HashiCorp CEO talks license changes and the role of foundations
Open Source or Source Available? Does anyone really care?
Interview Controversial cloud wrangler HashiCorp came out swinging last week at its San Francisco HashiConf shindig when the topic of licensing came up.
The event featured plenty of product announcements, alongside the inevitable smattering of AI, but the topic of that license change and the appearance of at least one notable Terraform alternative was never far away.
As a reminder, HashiCorp made a sudden change in licensing policy in August, moving to the Business Source License (BSL) rather than full FOSS. The crux of the change was that while the source code remained available, it could not be used for commercial purposes without buying a license.
In an interview with The Register, HashiCorp CEO David McJannet was keen to emphasize that the company was now all about being source available.
He said: "We're very clear in our language: our license is source-available."
We attended HashiConf, and the words 'open source' seemed to be pretty much everywhere, even if that is - by its own admission - not what HashiCorp is necessarily about so much anymore.
When challenged, McJannet continued: "We're talking about nuances that I'm not sure many people outside of the OSI understand or care about.
"By the strict definition of OSI, you'll certainly notice we're very clear that our products are source available."
"For all intents and purposes, they're open source unless you happen to be a commercial vendor trying to monetize our market," McJannet opined.
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- Terraform fork OpenTF renamed and relocated as OpenTofu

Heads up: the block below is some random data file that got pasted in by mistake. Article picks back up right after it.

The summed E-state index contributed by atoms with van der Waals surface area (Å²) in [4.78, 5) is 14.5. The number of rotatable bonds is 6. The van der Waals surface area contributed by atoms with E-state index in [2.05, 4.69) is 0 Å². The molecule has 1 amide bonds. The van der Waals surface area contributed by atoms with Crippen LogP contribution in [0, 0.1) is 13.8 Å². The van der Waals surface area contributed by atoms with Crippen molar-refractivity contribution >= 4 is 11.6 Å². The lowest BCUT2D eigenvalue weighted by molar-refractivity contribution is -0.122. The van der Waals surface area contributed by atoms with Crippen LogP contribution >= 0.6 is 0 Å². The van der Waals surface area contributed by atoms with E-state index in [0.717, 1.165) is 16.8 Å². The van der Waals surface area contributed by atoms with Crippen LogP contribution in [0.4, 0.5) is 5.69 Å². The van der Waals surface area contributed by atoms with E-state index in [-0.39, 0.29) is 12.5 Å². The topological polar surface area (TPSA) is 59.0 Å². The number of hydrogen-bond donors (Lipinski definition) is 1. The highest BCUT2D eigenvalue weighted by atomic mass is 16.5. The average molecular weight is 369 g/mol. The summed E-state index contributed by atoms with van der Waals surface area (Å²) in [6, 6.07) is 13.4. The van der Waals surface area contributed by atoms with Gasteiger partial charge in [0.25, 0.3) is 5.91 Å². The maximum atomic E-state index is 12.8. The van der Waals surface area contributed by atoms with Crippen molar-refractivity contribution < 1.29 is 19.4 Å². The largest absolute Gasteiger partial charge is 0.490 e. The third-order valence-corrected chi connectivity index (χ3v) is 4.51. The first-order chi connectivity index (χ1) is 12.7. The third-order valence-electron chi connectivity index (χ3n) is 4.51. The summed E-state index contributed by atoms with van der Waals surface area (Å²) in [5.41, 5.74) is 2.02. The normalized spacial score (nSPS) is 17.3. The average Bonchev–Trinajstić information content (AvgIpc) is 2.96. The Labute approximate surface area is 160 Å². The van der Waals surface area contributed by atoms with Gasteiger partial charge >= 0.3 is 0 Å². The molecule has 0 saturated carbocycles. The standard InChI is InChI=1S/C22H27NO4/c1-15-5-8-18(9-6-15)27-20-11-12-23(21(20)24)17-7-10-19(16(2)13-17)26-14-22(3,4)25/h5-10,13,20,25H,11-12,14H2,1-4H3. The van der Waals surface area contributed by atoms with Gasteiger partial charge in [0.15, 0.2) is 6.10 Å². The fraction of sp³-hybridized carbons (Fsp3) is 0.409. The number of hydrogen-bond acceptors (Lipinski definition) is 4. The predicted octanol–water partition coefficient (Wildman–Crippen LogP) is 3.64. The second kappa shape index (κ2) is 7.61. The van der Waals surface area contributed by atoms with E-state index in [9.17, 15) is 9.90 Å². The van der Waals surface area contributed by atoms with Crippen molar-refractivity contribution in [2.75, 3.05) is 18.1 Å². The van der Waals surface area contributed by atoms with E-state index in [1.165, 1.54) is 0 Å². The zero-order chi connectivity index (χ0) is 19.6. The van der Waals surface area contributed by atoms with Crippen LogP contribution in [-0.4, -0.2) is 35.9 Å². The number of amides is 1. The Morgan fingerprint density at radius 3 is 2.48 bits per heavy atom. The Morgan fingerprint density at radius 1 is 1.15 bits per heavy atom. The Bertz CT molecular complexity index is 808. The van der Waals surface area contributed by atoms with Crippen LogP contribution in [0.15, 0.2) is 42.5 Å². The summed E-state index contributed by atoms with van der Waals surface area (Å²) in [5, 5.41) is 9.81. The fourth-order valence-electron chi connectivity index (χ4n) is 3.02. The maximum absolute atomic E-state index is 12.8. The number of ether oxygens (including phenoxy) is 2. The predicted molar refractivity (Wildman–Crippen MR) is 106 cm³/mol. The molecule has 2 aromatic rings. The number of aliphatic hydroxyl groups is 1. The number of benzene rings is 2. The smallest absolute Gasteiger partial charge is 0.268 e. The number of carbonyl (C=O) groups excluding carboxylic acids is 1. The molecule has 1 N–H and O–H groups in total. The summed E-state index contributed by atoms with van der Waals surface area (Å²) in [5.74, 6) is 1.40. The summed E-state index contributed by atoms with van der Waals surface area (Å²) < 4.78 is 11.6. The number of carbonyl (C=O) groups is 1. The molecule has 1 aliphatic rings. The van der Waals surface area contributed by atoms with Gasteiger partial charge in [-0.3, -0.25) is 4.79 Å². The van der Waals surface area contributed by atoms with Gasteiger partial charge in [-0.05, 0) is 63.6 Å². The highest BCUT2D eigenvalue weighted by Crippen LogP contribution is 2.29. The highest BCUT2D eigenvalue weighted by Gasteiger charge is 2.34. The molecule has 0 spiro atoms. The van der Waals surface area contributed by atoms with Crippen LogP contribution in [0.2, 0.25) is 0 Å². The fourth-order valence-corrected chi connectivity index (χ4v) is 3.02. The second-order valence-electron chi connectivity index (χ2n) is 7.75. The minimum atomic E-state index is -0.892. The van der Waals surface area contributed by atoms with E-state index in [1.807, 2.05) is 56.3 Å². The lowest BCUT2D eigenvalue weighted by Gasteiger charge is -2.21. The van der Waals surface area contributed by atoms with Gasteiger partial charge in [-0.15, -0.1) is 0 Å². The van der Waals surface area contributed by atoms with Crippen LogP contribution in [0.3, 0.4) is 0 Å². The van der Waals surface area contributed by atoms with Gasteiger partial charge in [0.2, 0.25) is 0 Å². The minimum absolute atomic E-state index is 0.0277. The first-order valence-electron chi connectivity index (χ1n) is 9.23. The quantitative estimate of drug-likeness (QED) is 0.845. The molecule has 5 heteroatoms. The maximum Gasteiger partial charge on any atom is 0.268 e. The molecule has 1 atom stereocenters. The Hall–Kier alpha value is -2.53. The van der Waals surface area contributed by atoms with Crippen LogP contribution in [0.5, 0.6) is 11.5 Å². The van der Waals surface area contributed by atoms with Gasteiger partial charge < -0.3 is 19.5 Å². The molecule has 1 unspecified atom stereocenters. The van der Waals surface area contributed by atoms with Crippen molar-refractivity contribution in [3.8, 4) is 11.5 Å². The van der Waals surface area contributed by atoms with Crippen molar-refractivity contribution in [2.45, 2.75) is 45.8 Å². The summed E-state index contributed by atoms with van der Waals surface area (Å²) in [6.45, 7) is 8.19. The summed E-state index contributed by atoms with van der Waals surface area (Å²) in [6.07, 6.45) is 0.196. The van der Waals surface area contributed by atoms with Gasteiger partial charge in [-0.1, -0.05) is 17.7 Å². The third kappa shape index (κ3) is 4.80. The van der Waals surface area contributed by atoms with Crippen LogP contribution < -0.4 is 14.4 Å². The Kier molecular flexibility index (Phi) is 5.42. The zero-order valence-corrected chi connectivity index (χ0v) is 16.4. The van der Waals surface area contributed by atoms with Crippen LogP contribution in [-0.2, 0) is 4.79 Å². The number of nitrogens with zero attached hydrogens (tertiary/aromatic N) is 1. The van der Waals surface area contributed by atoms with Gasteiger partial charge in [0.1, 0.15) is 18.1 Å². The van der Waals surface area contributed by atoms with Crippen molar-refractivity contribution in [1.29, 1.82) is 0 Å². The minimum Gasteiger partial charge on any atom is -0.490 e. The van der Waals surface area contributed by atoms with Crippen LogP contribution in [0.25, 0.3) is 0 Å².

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It's a curious distinction that has caused consternation and head-scratching within the community. As far as HashiCorp is concerned, its approach is very much a possible future as far as the whole of open source is concerned.
When asked if more companies might adopt the BSL or similar, McJannet replied: "I don't know what else the alternative is for a lot of these startups.
"I talk to them all the time. They are genuinely puzzled with respect to how to do this over the long term. Because the minute they get popular, companies with more distribution embed their R&D inside their products. Let's just say it's a very current topic."
McJannet also pondered about the role of foundations amid the furor.
"I would ask them what their role is," he mused. "Is their role to accept forks of products by commercial vendors?"
Shortly after McJannet's comments, the Linux Foundation made a lengthy post titled "How open source foundations protect the licensing integrity of open source projects" - a thinly veiled swipe at the HashiCorp approach.
Using the example of the Linux kernel, the Foundation's GM of Projects Mike Dolan said in the post: "Part of the greatest value that open source foundations bring is the creation of a neutral collaboration hub for everyone participating in, and taking a dependency on, a project."
"The Linux Foundation (and others like it) offer their communities: distributed ownership, a level playing field, de-risking open source, and open community governance"
Similarly, Chris Aniszczyk, CTO of the Cloud Native Computing Foundation told The Register in an interview during the 2023 Shanghai Kubecon: "We have an interest in kind of supporting, openly governed multi-vendor stuff."
"Source available," he said, "is not open source."
The words of Dolan and Aniszczyk are unlikely to worry HashiCorp too much. However, the forking of Terraform into OpenTofu should cause a sleepless night or two, even if the company insists its customers could not care less about the license change.
Publicly, the biz protests that its open-source rival is more the result of rivals annoyed about losing access to the source code than anything else.
However, as other companies look to HashiCorp and companies like it when pondering how best to move forward, the concept of open source does seem very much at a crossroads.
Rather than inviting criticism of HashiCorp for its move, perhaps McJannet has a point: what is the role of foundations as licenses proliferate and the code is forked? ®